All of us were beginners in the gym at some point in our lives. But learning and improving is what separates a pro from an amateur. I know how hard it is in the beginning. Not really knowing what training regime to follow, every person you ask gives a different advice and not every one of us can afford a personal trainer.
But there are a few mistakes that almost every beginner makes at gym. Learn from them and avoid these mistakes and soon you will find yourself among the “big boys”.
The first thing you must learn is how to actually do an exercise. I have seen how most beginners are shy to ask around. They see a muscular guy doing an exercise and they try to copy it. When you try to replicate the movement, you end up with improper form and there is a chance that exercise is not made for you. A better way is to ask the person next to you to tell you a proper workout.
Perform a set and ask them to see if you are doing it right. Join the gym where you already have acquaintances. Search for training regimes for beginners online. Use the help of the trainer at your gym and if you can afford it, hire a personal trainer. It is always better to perfect your form. An improper form will throw your body off balance and can also result in injury. Don’t be shy, everyone is willing to help as they too were once in your place.
Now that you are finally on the road to fitness, you should know that the normal diet you had won’t cut it. Now, you spend 45 minutes to an hour working out. Burning calories, torching fats, sweating from head to toe and pumping muscles; to compensate for all this hard work you need to increase protein intake and over all calorie consumption. Unless your goal at gym is to lose fats, in that case you have to stay in calorie deficit. Use an app to monitor your macros and micros (“My FitnessPal” is my personal favorite app).
Also, remember to take multivitamins and plenty of water.
Now that you are at gym breaking muscles, you have to give it time to repair. Sleep is crucial for this. Most of the growth and repair of the body is observed while a person is sleeping. It is also the time when the body is flooded with growth hormones.
So if you want to see those muscles growing or torch a few pounds of fats, sleep is not an area of sacrifice. Note that when I say sleep, I mean six to eight hours of continuous night sleep. A few hours of snooze during the day just won’t do.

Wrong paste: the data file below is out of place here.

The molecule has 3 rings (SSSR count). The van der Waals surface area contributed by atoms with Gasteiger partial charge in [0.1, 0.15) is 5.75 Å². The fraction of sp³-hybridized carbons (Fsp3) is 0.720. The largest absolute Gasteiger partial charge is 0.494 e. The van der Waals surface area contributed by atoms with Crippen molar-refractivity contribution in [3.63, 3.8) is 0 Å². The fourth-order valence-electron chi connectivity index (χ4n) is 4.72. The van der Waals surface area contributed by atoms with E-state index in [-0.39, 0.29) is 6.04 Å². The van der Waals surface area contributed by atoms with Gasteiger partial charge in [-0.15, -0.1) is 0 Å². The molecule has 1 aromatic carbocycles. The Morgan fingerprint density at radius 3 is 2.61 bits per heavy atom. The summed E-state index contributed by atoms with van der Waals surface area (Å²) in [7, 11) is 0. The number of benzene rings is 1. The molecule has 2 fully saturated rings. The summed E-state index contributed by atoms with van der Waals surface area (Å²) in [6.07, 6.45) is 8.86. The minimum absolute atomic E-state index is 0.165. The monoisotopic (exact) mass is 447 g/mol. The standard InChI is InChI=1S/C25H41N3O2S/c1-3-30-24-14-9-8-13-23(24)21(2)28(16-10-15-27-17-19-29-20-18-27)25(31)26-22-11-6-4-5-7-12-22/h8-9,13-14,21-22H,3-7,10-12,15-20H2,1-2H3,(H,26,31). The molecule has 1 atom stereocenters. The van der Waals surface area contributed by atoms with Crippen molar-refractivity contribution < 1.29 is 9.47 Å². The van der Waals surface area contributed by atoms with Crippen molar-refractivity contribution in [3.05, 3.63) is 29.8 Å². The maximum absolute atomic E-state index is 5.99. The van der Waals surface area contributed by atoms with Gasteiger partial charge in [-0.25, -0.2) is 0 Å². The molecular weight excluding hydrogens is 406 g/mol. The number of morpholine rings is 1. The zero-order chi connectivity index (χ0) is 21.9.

I have seen how beginners just enter the gym and start off with whatever the routine they are following without ever warming up. I have also seen how some do a few pushups and pull-ups and call it a warm up. They have to learn that warm up is a very important part of a workout. It prepares your muscles to lift weight, get the blood flowing through them, steadily increases the heart rate and more importantly it prevents from injury. Take at least 10 to 15 minutes to warm up. You can do it by jogging, performing air exercises like air circles or by pushups, pull ups and using machines with very light weight.
Many amateur also confuse stretching with warm up and hence incorporate stretching as a warm up regime. They should know stretching pre-workout is a welcome sign for injuries. The joints are still stiff and you try to work them up. Do not perform stretches before a workout.
Another common mistake beginners make at gym is not performing cool-down exercises. Once they are done with their training, they just leave the gym. Little do they know, their workout does not finish here. They have to perform cool-down exercises before leaving the gym. Perform simple contractions and stretches for five to 10 minutes post-workout.
The goal is to slowly bring the heart rate and the body temperature back to normal. Stretching after a workout also makes the joints flexible and it pumps more blood in the muscles, giving it a better pump and more nutrition to grow and repair.
We all want to see the results but you should understand that nobody just builds muscles or loses fats overnight. In an attempt to see results overnight, most beginners tend to over-train. But over-training will just push you two steps back. Using heavy weights in the beginning or training for more than 5 hours a week will just result in over-training. You see, we build muscles by causing micro trauma to the muscle fibers, but when one lifts too much weight, they cause more damage to the muscles than the body can repair, which results in scar formation and permanent muscle damage.
Training for longer period of time releases the stress hormone, cortisol, in the body due to which instead of fats, protein is used up as the source of energy, resulting in less muscle buildup and more fat storage. A smarter way is to start off with light weight and gradually make your way up to heavier weights in time.
The most important thing to remember as a beginner is to be consistent. As aforementioned, it takes time to see the results. I know it is not easy, especially the first few weeks when you are too sore to perform simple tasks, let alone workout. But if it were easy, everyone would be doing it. Dedication is the most important thing you need to get the body you desire.
Do not give up on yourself, work hard, be regular and I promise you will see the results coming very soon.